By Carson Ellis For the Independent
On occasion, I find myself wanting to go to places that no longer exist. There’s always a brief moment where I get sort of excited to go to a place I haven’t been in a while. Then, of course, the heartbreaking realization that particular place no longer exists. I will never miss walking aimlessly around a Wal-Mart, but I have missed the heck out of walking around G & H. I think It’s the uniqueness of the certain places that I miss.
One particular building that I fear I will never see the likes of again is the Stettler Centennial Swimming Pool. The white, rectangular building was really a simple and straightforward construction, which some people may not appreciate but I always thought was rather novel. The long front entry that bottle necked slightly in the center for in-and-out traffic and the cashier booth. The staff bullpen that created the T-intersection where you would split off for the men or women’s locker rooms. I never once remember walking in there and not having one of the staff greet anyone who walked by. Granted the winter time was a bit chilly in the front entry with a single row of glass doors that always seemed to be frosted over.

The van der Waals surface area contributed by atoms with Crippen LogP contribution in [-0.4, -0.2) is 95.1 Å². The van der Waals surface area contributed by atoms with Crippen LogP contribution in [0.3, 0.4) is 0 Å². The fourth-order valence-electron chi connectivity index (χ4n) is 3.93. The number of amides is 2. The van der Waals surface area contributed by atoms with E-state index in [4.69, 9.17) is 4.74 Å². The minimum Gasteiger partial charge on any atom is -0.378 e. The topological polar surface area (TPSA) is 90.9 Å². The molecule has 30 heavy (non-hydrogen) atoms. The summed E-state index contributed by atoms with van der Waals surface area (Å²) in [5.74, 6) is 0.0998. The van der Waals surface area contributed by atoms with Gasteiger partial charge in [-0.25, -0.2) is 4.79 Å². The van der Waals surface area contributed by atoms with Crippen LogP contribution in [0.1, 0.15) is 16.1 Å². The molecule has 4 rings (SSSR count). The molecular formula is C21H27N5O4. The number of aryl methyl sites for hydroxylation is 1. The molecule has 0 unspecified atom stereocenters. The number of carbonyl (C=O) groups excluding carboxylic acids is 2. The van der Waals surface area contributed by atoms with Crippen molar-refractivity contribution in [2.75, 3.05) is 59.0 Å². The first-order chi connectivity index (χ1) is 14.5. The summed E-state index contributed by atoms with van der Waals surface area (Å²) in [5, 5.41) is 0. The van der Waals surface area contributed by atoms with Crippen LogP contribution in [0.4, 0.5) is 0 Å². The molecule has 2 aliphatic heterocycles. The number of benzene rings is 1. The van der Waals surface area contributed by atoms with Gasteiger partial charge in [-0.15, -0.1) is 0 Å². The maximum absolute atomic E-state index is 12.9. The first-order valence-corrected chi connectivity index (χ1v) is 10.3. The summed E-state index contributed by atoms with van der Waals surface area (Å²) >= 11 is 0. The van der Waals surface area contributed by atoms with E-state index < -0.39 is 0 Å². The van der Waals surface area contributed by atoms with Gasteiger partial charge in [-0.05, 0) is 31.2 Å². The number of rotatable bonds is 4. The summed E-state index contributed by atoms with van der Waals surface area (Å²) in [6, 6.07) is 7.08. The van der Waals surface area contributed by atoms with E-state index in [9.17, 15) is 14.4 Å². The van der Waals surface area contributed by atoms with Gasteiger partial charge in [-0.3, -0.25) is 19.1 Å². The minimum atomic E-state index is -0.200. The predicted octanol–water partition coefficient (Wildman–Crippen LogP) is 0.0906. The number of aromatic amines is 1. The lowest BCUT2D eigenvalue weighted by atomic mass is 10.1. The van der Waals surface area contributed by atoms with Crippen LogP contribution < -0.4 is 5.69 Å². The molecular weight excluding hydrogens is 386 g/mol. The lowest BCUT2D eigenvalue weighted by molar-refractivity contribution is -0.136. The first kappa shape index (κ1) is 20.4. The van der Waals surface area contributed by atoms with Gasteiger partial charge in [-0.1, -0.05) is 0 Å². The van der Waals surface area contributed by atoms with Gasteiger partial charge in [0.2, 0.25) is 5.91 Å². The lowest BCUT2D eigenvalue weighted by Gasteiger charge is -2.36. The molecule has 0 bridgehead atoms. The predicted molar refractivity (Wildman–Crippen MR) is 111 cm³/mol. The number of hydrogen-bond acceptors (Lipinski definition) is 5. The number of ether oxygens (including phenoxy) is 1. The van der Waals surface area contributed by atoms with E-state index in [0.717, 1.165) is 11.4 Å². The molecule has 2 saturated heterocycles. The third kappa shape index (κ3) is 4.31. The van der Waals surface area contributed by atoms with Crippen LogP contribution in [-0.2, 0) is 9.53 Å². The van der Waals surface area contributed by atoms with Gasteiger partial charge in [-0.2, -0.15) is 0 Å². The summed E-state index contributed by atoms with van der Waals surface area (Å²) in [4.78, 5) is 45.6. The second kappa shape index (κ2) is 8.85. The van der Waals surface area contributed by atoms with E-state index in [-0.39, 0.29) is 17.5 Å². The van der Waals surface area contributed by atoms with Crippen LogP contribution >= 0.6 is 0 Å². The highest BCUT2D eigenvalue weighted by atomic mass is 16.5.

If you ventured up to the second floor, a bulk of it was a mostly over-sized bleacher. They were pushed back a fair ways from the edge and unless something was right there in the main pool, watching what was going on seemed a bit difficult unless you were in just the right spot. At least That’s how it always seemed to me. The rest of the upper floor was a fairly extensive gym that I used really only once and that had been a rather half-hearted effort.
The pools were, of course, the gems of the building. When I was younger, I spent hours in the regular pool. Usually only venturing to the diving pool for one or two dives on the low board. I do remember using the high dive voluntarily once and that was only because once I was up there and realized it was a bad idea, I was too afraid to climb down, since I have always been rather uncoordinated and climbing down a ladder did not seem like a safe alternative.
The pool was constructed in 1967 to mark Canada’s centennial celebrations. It was a joint project between the school district and the town who would split operation of the pool until 1994 when the town took over the school’s stake in the building for a dollar. The pool would close in 2006 with the Rec Center opening a newer pool facility. It was finally demolished in 2012.